On Monday 24 August 2020, I’m posting the work of a new guest writer. He writes under the initials L.R., and is a retired Coloniel incarcerated in an Ohio correctional institution. He lives in the prison’s veterans housing unit where the other inmates are also vets. These housing units provide specialized needs unique to vets and play a significant role in their rehabilitation. His essay is titled “PTSD and Justice” and presents an argument toward an important veteran’s issue. I’m honored to publish his work.
Hundreds of inmates here are on quarantine, and nearly 225* have tested positive. There are so many positive cases that the entire gym has been cleared and refitted with beds to house them. To make things worse, no one is telling us anything. So we are all left to wonder and worry. The lack of communication is causing unnecessary suspicion and distrust amongst the guys here, and I’m baffled at it all. If someone would appraise all of us I think there would be understanding and collective action. There’s no containment of the virus, and some of the symptomatic cases have become life threateningly ill. By this time next week we will likely have lost lives here.
Well, it looks as if our beautiful island isn’t going to dodge the Coronavirus Death March after all. For the past several months I’ve blogged about how my Ohio facility has remained an odd oasis in a sea of pandemic. I’ve watched the world outside slowly contort and twist upon itself as the virus has slayed its way across the planet. All of us here have watched apprehensively as several Ohio prisons exploded into worse case scenarios.
This week our COVID-19 lockdown ended and we’ve returned to semi-normal operations here. Many of the departments that were closed have reopened, and guys are happy to get moving again. Of course, nothing is really back to “normal” in the sense that we remember. The ‘new normal’ (as clichéd as that phrase has become) is a world where we’re still restricted in some of our movements, and everyone still wears masks. Don’t get me wrong, I really AM thankful. After the last 8 weeks, our new normal is awesome.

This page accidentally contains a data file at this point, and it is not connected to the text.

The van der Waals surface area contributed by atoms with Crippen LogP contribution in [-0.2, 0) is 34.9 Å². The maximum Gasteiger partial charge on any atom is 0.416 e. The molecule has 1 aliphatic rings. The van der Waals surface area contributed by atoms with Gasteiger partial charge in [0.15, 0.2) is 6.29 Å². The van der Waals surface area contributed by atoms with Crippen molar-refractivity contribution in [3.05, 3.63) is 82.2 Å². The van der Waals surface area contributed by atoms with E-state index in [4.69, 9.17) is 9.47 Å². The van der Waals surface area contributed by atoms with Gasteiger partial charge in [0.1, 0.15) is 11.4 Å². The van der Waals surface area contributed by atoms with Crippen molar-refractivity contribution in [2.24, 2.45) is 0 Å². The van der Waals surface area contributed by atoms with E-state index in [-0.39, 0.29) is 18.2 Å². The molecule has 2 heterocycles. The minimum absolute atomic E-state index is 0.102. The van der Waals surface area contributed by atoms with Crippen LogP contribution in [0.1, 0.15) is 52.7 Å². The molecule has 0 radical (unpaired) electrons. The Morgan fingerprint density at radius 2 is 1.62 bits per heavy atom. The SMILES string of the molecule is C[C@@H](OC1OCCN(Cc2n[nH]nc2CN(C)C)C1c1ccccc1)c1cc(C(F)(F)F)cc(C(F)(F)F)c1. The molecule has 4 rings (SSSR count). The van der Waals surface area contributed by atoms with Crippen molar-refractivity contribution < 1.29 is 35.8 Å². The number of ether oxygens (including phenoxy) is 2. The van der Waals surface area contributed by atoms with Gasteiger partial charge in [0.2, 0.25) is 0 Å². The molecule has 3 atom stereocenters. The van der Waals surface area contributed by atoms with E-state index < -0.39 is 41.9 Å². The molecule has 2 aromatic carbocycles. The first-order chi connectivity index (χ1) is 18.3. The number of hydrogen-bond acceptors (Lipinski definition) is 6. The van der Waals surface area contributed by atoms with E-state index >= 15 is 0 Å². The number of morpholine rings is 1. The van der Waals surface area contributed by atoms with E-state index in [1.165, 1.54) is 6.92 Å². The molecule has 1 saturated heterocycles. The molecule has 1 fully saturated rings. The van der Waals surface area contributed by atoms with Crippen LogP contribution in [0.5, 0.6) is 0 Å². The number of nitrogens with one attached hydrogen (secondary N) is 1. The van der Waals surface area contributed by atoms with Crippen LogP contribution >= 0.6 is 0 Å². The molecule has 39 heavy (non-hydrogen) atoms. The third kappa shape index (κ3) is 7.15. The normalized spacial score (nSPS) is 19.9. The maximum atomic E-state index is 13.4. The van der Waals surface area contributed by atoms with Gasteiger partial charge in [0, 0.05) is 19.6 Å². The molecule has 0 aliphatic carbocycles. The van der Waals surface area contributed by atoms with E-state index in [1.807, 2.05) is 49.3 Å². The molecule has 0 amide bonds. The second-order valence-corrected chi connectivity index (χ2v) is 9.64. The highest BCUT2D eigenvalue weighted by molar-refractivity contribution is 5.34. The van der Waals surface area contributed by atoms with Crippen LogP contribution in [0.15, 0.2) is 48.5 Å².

When I was growing up I couldn’t remember much in school. It seemed no matter how hard I studied, I’d retain a fraction of what I learned. I suppose it will come as no surprise to hear that I dreaded tests.
When I grew older I became very absentminded. I constantly forgot where I put things. I’d forget where I put my wallet or car keys, or to do a specific task that I wanted or needed to do. One year I parked in Washington D.C. for a day of museums and sightseeing only to wander the Capitol for an hour, trying to remember where I had parked the car.
Then one day I read a book review about a book called Moonwalking With Einstein by Joshua Foer. In it, the author had set out to see if it was possible for the average individual to improve memory to levels that memory champions enjoyed.
Over the course of a year, the world reigning memory champion mentored the author in techniques that today’s modern world has forgotten. Then after a year of practicing, he entered himself into the U.S. Memory Championship and won. He also set a then U.S.A. record in ‘Speed Cards’ for memorizing an entire deck in order in exactly 1 minute.
I promptly ordered Moonwalking With Einstein. I figured that if this guy could go from Average Joe to Memory Champion by learning some old memory ‘tricks,’ then I sure as hell could cure my absentmindedness.